What are some of the detrimental effects of shallow planting?
As simple as it may sound, shallow planting depth with corn can lead to many significant problems. When seed is planted too shallow, fewer root nodes are able to establish beneath the soil which leads to a restricted and overall lesser root mass. Plants may emerge uneven; lodge later in the year; be more prone to nutrient deficiency symptoms early in the year; have reduced water uptake under drought; and be more prone to rootless corn syndrome if soils are dry early in the year. Anything less than 1.75 inches is typically not ideal for most soils.
How can I make sure I’m getting proper planting depth?
Make sure you get your planter out in the field a few days ahead of when you want to start planting. You will have time to make some last-minute tweaks to ensure the planter in properly set before getting into the field for the season. Also make sure to check the planter every few hours and especially when changing fields with varying soil types.
Any portion of yield potential lost early in the season is gone for good with little chance of recovery in full no matter how favorable the growing season is later in the year. Getting planting right is one of the most important things we can manage.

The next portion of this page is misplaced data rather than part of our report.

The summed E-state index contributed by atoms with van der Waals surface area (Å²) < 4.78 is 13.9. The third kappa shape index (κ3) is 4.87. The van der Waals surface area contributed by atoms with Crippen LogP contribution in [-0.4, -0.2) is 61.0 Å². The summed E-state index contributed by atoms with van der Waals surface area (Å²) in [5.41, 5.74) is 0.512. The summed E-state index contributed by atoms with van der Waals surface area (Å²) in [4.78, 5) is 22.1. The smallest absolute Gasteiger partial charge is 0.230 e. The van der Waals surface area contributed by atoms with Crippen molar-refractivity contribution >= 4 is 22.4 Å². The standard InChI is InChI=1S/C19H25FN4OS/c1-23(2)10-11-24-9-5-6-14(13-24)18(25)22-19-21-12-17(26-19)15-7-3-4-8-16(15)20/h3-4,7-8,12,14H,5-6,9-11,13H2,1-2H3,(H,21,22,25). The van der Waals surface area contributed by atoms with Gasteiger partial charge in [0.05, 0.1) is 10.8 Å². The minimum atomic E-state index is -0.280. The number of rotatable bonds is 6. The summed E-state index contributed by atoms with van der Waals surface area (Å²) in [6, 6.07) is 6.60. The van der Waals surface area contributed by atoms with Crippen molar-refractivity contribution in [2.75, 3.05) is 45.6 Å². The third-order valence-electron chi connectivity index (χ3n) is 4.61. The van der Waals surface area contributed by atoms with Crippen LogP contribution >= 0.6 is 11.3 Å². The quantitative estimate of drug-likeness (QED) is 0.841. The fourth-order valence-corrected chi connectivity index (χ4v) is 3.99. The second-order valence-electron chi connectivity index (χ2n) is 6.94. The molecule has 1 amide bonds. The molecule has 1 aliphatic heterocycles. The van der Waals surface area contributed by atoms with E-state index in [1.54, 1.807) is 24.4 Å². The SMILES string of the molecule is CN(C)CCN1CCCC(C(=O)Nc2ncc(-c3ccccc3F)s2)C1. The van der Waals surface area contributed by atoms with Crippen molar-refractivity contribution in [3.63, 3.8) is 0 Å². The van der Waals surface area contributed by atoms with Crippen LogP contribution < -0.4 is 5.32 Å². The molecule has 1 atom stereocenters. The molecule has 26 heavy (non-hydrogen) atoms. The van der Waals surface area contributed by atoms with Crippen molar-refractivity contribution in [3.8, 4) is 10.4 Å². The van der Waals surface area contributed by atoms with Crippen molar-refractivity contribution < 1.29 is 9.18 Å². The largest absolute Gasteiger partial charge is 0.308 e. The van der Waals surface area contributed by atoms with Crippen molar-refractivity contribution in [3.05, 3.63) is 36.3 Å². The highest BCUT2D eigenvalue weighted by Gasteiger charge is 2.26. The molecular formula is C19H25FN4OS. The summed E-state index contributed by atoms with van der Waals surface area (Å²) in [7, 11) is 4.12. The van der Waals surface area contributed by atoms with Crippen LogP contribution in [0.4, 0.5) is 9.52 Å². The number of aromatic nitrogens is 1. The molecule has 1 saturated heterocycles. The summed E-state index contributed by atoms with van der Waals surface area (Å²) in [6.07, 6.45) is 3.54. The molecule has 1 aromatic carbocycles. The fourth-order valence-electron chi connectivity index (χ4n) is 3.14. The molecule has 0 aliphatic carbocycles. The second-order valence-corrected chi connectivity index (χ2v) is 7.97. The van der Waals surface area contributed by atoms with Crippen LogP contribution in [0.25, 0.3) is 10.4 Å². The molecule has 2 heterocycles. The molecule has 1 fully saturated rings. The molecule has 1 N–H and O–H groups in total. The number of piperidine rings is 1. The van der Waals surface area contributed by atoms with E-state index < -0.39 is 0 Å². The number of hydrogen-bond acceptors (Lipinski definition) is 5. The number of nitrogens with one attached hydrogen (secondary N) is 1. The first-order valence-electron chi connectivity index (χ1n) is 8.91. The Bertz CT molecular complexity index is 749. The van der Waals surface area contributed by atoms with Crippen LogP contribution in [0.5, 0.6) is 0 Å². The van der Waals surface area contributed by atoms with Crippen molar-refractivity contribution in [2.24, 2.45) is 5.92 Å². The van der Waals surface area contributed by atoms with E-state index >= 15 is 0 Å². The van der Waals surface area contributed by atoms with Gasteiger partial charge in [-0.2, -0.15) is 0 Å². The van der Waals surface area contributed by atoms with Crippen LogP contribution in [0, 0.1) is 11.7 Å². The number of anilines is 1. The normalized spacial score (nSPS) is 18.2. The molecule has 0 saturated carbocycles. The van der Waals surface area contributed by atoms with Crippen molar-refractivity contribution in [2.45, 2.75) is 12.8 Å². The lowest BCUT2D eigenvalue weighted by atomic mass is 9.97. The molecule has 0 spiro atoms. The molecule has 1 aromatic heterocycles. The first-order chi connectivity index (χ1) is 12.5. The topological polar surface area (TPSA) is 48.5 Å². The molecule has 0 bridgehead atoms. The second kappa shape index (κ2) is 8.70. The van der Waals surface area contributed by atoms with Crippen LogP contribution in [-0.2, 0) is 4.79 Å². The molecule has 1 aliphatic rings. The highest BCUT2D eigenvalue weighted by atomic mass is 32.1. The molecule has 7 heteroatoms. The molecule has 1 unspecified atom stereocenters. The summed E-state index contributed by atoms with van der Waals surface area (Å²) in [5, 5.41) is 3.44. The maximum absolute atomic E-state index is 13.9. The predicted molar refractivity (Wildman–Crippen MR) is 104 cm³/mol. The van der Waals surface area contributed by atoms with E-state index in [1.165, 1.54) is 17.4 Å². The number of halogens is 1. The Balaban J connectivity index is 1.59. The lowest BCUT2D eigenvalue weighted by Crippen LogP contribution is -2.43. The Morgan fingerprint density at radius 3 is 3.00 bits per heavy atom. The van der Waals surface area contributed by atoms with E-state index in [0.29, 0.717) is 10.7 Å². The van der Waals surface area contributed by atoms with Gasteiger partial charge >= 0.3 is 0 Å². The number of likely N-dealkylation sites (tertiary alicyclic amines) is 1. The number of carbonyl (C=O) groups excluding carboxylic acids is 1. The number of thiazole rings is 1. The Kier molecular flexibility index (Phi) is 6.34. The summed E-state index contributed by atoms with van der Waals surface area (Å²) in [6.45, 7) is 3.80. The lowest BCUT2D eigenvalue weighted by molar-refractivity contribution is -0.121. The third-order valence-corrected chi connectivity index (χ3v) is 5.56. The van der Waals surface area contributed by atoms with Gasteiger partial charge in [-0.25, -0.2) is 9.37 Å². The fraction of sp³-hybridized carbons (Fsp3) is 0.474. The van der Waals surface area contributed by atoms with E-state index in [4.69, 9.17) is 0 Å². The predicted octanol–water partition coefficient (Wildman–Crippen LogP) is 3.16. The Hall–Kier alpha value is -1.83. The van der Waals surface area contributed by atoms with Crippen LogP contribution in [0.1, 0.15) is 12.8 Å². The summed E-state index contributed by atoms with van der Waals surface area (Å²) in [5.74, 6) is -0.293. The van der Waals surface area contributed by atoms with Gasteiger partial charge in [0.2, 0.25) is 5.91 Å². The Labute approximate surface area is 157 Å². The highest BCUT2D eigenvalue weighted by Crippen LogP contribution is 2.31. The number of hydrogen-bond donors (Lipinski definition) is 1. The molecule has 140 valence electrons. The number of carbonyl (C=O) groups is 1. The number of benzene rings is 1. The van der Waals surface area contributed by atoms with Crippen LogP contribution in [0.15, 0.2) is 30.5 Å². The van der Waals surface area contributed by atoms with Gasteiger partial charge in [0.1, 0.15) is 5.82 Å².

If you have questions, contact your local Hoegemeyer agronomist, district sales manager or dealer.
A successful 2018 harvest begins with proper hybrid selection and planting in the spring. Several factors impact how hybrids will live up to high-yield expectations and no two fields are the same. Your experience coupled with Hoegemeyer’s product placement recommendations will help you place the right seed in the right field.
How to ensure optimum hybrid placement:
Soil-type dynamics: Your soil tells a story and selecting the right hybrid for your soil profile is critical. Whether you are farming sandy soils with less than 1% organic matter or soils with high pH issues we can help you decide what products will not just survive, but produce above trend line yields on those acres.
The past five years we have ramped up our high pH and sand testing program, and gathered replicated trial test results to help you make more informed decisions about what hybrid to select for these challenging environments. We have found Hoegemeyer 7088 AM™ Family, 7606 AM™ Family, 7946 Family, 8326 AM™ Family, and 8414 AM™ Family products have been out yielding the competition on these challenging (both sand and high pH) acres.
Trait mix: Hoegemeyer is committed to offering a complete line-up of corn hybrids that have both options across several different trait platforms as well as genetically unrelated products to help you diversify your product portfolio. We provide you with traits you need whether that be a conventional product for the specialty market; Roundup only refuge products; a double stack product for those rotated acres; or a triple stack for corn on corn.